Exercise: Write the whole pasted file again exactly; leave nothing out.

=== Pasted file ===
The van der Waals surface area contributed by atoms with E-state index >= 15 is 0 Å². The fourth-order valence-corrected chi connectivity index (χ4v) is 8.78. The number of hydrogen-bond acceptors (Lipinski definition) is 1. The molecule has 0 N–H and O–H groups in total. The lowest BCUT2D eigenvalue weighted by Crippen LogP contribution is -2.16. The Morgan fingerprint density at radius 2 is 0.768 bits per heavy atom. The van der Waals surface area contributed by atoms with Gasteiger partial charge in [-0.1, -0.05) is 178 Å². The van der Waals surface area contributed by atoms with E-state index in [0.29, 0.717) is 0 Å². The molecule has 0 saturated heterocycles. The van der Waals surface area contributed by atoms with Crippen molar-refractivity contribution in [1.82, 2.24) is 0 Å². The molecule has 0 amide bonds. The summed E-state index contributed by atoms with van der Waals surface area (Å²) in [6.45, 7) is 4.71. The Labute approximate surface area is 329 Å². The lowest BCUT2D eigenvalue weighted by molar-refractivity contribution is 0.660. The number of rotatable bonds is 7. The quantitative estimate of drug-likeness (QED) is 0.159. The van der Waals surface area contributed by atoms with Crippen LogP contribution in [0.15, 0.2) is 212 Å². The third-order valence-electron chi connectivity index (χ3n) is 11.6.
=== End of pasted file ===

The van der Waals surface area contributed by atoms with E-state index >= 15 is 0 Å². The fourth-order valence-corrected chi connectivity index (χ4v) is 8.78. The number of hydrogen-bond acceptors (Lipinski definition) is 1. The molecule has 0 N–H and O–H groups in total. The lowest BCUT2D eigenvalue weighted by Crippen LogP contribution is -2.16. The Morgan fingerprint density at radius 2 is 0.768 bits per heavy atom. The van der Waals surface area contributed by atoms with Gasteiger partial charge in [-0.1, -0.05) is 178 Å². The van der Waals surface area contributed by atoms with E-state index in [0.29, 0.717) is 0 Å². The molecule has 0 saturated heterocycles. The van der Waals surface area contributed by atoms with Crippen molar-refractivity contribution in [1.82, 2.24) is 0 Å². The molecule has 0 amide bonds. The summed E-state index contributed by atoms with van der Waals surface area (Å²) in [6.45, 7) is 4.71. The Labute approximate surface area is 329 Å². The lowest BCUT2D eigenvalue weighted by molar-refractivity contribution is 0.660. The number of rotatable bonds is 7. The quantitative estimate of drug-likeness (QED) is 0.159. The van der Waals surface area contributed by atoms with Crippen LogP contribution in [0.15, 0.2) is 212 Å². The third-order valence-electron chi connectivity index (χ3n) is 11.6.